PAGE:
1. AAPL is everywhere. Look around you. Do you see any AAPL products? You probably do. Either your Iphone, your MAC book, Ipad, AAPL TV, or Ipod. I can't vividly recall walking into someone's house and not seeing at least one AAPL product somewhere, on TV or in movies

  2. They are a great company. Maybe this is slightly an opinion, but I doubt I will have tons of people disagreeing with me

  3. They have cash; a lot of cash. Cash is king. I'm sure you've heard the term. To date, AAPL has well over 40 Billion in free cash flow. You don't have to be a money wizard to know that's a lot of money

  4. AAPL is one of the most popular stocks on the market and have been for a long time

  5. In 2014 they had a 1:7 split. What this means is a year or so ago, AAPL was trading around $700. After the split, each share was only $100. This makes

  6. AAPL more affordableAAPL pays dividends. Whoa, what is that word??

A dividend is "a sum of money paid regularly (typically quarterly) by a company to its shareholders out of its profits (or reserves)."

What this means, ladies and gentleman, is when you buy $5,000 worth of shares in AAPL, the actual company, Apple Inc., receives $5,000 of monies to do whatever the company wants to do with it. As a big "thank you for your money", Apple Inc. will give you a small amount of money back every three or four months. It's called a dividend. And a good percentage in the stock market is 2-4% annually. Boom. Done. Simple.

Oh - one other really cool tidbit of information. In the stock market, if you own shares of certain companies you can rent them out! Just like if you own two houses and you only live in one of them, what would you do with the other home? Probably rent it out, right? You can do the same thing in the stock market. It's called covered calls! More on that later. Upon doing that strategy, that 2-4% annually can look a little more like 10-12% annually. Hey, now we are talking!

Let me throw this one at you. $5,000 invested every year, for 20 years, with an interest rate of 10% annually, comes to $316,403.68. You will have contributed $100k. You will have earned $216,403.68 in growth. "Well, well, well Clarence, I think we have a winner." **Said in a very thick British accent.* Let me just show you what the first 10 years would look like. See below for a chart.

I did only 10 years because by now your attention span is lessening. ;)

That's how money can work for you, friends, and 10-12% is just the 30-year stock market average. Over enough time, the average investor can expect to see this kind of return. In the future, I hope to teach you how 10-12% becomes your monthly expectation rather than your yearly, but more on that later too...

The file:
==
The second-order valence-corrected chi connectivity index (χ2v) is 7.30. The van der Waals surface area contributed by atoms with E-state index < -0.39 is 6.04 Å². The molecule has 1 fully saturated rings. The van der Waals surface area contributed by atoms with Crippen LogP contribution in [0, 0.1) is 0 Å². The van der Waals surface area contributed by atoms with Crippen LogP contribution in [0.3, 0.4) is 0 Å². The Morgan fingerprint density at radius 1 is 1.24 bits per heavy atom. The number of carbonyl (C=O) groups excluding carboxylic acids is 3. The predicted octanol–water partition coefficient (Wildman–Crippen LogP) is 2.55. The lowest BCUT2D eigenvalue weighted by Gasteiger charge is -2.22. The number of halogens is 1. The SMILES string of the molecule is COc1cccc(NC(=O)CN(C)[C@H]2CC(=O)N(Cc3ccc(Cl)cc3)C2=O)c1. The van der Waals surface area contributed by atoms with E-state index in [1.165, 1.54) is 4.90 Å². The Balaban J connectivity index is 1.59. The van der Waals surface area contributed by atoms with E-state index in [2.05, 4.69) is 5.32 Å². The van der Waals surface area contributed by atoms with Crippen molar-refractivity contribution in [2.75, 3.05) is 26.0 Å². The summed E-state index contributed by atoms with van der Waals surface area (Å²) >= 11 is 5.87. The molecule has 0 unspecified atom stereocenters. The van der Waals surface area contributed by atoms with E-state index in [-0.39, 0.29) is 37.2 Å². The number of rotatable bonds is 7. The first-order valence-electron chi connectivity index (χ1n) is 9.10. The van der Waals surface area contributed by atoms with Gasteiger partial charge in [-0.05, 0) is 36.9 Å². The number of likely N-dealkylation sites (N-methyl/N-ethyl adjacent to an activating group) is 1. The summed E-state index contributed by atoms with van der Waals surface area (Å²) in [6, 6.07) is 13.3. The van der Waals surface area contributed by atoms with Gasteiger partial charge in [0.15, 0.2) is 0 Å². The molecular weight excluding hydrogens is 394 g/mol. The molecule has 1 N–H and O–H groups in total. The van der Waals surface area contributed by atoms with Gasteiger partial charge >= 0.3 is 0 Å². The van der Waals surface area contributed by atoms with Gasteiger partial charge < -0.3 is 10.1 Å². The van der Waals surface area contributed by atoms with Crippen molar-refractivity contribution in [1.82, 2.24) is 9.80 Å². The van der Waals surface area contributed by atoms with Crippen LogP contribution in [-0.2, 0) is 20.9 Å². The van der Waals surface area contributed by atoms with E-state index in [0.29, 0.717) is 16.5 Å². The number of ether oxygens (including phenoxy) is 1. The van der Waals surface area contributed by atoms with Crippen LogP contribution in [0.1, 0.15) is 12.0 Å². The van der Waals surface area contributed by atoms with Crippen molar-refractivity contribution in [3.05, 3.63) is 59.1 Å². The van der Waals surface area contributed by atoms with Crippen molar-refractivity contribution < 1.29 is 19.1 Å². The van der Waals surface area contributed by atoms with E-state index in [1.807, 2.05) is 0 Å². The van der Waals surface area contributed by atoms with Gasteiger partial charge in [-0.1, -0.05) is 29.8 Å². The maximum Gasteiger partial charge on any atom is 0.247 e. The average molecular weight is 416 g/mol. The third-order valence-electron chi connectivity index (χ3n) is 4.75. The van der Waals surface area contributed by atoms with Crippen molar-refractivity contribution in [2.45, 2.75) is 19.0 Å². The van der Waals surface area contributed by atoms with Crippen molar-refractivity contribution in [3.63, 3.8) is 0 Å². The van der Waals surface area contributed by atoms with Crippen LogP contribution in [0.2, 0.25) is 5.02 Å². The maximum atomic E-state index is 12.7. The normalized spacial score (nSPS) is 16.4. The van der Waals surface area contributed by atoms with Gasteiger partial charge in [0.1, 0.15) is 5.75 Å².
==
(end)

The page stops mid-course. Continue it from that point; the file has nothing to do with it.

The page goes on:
Alright. Thus far I think I've summed things up pretty well. Let's wrap this up with:

Simple steps

  • Right now you're looking at 4 simple steps to begin to fund your retirement. And from a non-licensed professional, let me give you those 4 simple steps.

  • Step one: Create a 401K through your employer, or a ROTH IRA outside of your employer, or both. optionsexpress.com is a great broker and you can fund a ROTH IRA through them. They make it super simple and in the future, very easy to trade through, if you decide you want to. There are truly, hundreds of companies you can create an IRA with. Optionsexpress.com, is just one of the many. 

  • Step two: Start saving money. Put 10% of every paycheck into a savings account or you can set it up so 10% of your paycheck goes directly into your 401K or ROTH IRA.

  • Step three: Leave your 401K alone. Most are hard to trade through, some are not, but a 401K is definitely more complex than a ROTH IRA. To make this wildly simple, the money you put into your 401K is invested in the stock market through something called funds. These funds can be directly invested into the company you work for and then your company can reinvest your money however they choose to, or your money can be invested into mutual funds.                                                                                                                                                                               A mutual fund is like a basket of companies. You have company A,B,C,D,E,F,G and BOND AX, BX, CX, DX and they are all grouped together. Their performance is averaged and the return on your money is the average return of the collective basket of investments.

  • Step four: Buy shares through your ROTH IRA of a company you love and interact with every day. There are literally thousands of stocks you could choose from. Don't let all of those opportunities cloud you. How many cars can you drive at any given time? How many restaurants can you eat at at any given time? The answer is one. Less is more in trading. If you want to learn to beef up your investing and trading skills, hey, I teach the world how to do it for free. Find me at reallifetrading.com - Real people, Real traders, Real results.

Until next time friends, Love life, live life and trade it!Jerremy Alexander Newsome

Email: jerremy@reallifetrading.com

Happy to serve as CEO of reallifetrading.com